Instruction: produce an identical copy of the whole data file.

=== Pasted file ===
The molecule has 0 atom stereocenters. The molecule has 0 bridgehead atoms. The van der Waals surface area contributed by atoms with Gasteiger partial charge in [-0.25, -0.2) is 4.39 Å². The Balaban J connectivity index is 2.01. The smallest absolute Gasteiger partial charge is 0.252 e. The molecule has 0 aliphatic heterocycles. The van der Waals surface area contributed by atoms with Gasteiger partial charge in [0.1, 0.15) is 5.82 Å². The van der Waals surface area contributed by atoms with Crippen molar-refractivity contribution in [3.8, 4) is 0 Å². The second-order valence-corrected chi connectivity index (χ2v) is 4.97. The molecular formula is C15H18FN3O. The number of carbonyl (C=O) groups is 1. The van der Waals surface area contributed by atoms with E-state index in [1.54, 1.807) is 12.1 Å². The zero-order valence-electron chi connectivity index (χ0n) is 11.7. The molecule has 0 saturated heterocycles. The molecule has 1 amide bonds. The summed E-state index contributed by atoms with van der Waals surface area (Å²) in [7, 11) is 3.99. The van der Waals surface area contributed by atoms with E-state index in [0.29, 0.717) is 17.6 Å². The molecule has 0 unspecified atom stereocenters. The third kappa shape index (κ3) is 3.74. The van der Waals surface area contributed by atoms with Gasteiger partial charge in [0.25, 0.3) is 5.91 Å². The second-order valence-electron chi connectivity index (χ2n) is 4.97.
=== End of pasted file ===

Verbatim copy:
The molecule has 0 atom stereocenters. The molecule has 0 bridgehead atoms. The van der Waals surface area contributed by atoms with Gasteiger partial charge in [-0.25, -0.2) is 4.39 Å². The Balaban J connectivity index is 2.01. The smallest absolute Gasteiger partial charge is 0.252 e. The molecule has 0 aliphatic heterocycles. The van der Waals surface area contributed by atoms with Gasteiger partial charge in [0.1, 0.15) is 5.82 Å². The van der Waals surface area contributed by atoms with Crippen molar-refractivity contribution in [3.8, 4) is 0 Å². The second-order valence-corrected chi connectivity index (χ2v) is 4.97. The molecular formula is C15H18FN3O. The number of carbonyl (C=O) groups is 1. The van der Waals surface area contributed by atoms with E-state index in [1.54, 1.807) is 12.1 Å². The zero-order valence-electron chi connectivity index (χ0n) is 11.7. The molecule has 0 saturated heterocycles. The molecule has 1 amide bonds. The summed E-state index contributed by atoms with van der Waals surface area (Å²) in [7, 11) is 3.99. The van der Waals surface area contributed by atoms with E-state index in [0.29, 0.717) is 17.6 Å². The molecule has 0 unspecified atom stereocenters. The third kappa shape index (κ3) is 3.74. The van der Waals surface area contributed by atoms with Gasteiger partial charge in [0.25, 0.3) is 5.91 Å². The second-order valence-electron chi connectivity index (χ2n) is 4.97.